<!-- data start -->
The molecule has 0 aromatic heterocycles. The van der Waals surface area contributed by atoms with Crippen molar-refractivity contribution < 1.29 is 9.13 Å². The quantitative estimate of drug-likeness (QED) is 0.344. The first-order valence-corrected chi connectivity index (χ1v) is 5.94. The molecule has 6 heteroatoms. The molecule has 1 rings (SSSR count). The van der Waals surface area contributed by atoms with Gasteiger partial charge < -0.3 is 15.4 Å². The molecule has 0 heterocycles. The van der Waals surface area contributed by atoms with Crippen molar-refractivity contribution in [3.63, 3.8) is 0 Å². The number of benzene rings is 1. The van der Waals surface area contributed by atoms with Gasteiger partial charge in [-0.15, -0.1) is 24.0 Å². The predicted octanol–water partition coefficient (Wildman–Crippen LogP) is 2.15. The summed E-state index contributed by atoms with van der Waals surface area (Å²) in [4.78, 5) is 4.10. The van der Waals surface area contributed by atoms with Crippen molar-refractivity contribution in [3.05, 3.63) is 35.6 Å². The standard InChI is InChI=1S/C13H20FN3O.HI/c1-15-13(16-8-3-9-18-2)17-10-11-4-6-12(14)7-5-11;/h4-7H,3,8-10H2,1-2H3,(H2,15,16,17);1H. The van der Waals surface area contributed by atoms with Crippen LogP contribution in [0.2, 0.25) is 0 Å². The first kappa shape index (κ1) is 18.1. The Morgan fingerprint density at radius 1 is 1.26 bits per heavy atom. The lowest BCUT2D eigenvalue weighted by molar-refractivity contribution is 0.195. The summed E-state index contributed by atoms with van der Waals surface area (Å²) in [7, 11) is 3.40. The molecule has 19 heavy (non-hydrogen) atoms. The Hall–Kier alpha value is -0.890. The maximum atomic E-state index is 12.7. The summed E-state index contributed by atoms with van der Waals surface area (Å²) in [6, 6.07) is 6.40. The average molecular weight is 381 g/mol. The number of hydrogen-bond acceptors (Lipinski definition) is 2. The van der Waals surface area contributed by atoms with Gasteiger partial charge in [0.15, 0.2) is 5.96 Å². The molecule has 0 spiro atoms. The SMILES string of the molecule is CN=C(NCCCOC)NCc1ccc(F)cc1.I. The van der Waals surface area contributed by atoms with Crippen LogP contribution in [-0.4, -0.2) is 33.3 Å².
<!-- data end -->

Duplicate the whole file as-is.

The molecule has 0 aromatic heterocycles. The van der Waals surface area contributed by atoms with Crippen molar-refractivity contribution < 1.29 is 9.13 Å². The quantitative estimate of drug-likeness (QED) is 0.344. The first-order valence-corrected chi connectivity index (χ1v) is 5.94. The molecule has 6 heteroatoms. The molecule has 1 rings (SSSR count). The van der Waals surface area contributed by atoms with Gasteiger partial charge < -0.3 is 15.4 Å². The molecule has 0 heterocycles. The van der Waals surface area contributed by atoms with Crippen molar-refractivity contribution in [3.63, 3.8) is 0 Å². The number of benzene rings is 1. The van der Waals surface area contributed by atoms with Gasteiger partial charge in [-0.15, -0.1) is 24.0 Å². The predicted octanol–water partition coefficient (Wildman–Crippen LogP) is 2.15. The summed E-state index contributed by atoms with van der Waals surface area (Å²) in [4.78, 5) is 4.10. The van der Waals surface area contributed by atoms with Crippen molar-refractivity contribution in [3.05, 3.63) is 35.6 Å². The standard InChI is InChI=1S/C13H20FN3O.HI/c1-15-13(16-8-3-9-18-2)17-10-11-4-6-12(14)7-5-11;/h4-7H,3,8-10H2,1-2H3,(H2,15,16,17);1H. The van der Waals surface area contributed by atoms with Crippen LogP contribution in [0.2, 0.25) is 0 Å². The first kappa shape index (κ1) is 18.1. The Morgan fingerprint density at radius 1 is 1.26 bits per heavy atom. The lowest BCUT2D eigenvalue weighted by molar-refractivity contribution is 0.195. The summed E-state index contributed by atoms with van der Waals surface area (Å²) in [7, 11) is 3.40. The molecule has 19 heavy (non-hydrogen) atoms. The Hall–Kier alpha value is -0.890. The maximum atomic E-state index is 12.7. The summed E-state index contributed by atoms with van der Waals surface area (Å²) in [6, 6.07) is 6.40. The average molecular weight is 381 g/mol. The number of hydrogen-bond acceptors (Lipinski definition) is 2. The van der Waals surface area contributed by atoms with Gasteiger partial charge in [0.15, 0.2) is 5.96 Å². The molecule has 0 spiro atoms. The SMILES string of the molecule is CN=C(NCCCOC)NCc1ccc(F)cc1.I. The van der Waals surface area contributed by atoms with Crippen LogP contribution in [-0.4, -0.2) is 33.3 Å².